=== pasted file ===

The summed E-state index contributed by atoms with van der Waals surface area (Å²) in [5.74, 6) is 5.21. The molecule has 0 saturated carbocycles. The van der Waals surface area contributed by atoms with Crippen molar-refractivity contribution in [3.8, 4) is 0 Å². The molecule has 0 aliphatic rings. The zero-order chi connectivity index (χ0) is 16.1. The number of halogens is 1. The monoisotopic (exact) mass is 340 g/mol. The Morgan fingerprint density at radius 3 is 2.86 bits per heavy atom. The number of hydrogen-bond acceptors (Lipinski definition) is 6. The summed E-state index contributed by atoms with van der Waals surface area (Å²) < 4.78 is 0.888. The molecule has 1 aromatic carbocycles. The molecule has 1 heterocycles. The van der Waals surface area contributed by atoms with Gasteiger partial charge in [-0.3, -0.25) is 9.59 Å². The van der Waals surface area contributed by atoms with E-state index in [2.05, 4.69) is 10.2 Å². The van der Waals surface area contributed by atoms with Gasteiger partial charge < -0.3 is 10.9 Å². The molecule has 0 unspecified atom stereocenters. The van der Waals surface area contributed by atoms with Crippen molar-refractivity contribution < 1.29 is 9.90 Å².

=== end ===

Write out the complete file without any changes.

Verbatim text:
The summed E-state index contributed by atoms with van der Waals surface area (Å²) in [5.74, 6) is 5.21. The molecule has 0 saturated carbocycles. The van der Waals surface area contributed by atoms with Crippen molar-refractivity contribution in [3.8, 4) is 0 Å². The molecule has 0 aliphatic rings. The zero-order chi connectivity index (χ0) is 16.1. The number of halogens is 1. The monoisotopic (exact) mass is 340 g/mol. The Morgan fingerprint density at radius 3 is 2.86 bits per heavy atom. The number of hydrogen-bond acceptors (Lipinski definition) is 6. The summed E-state index contributed by atoms with van der Waals surface area (Å²) < 4.78 is 0.888. The molecule has 1 aromatic carbocycles. The molecule has 1 heterocycles. The van der Waals surface area contributed by atoms with Gasteiger partial charge in [-0.3, -0.25) is 9.59 Å². The van der Waals surface area contributed by atoms with E-state index in [2.05, 4.69) is 10.2 Å². The van der Waals surface area contributed by atoms with Gasteiger partial charge < -0.3 is 10.9 Å². The molecule has 0 unspecified atom stereocenters. The van der Waals surface area contributed by atoms with Crippen molar-refractivity contribution < 1.29 is 9.90 Å².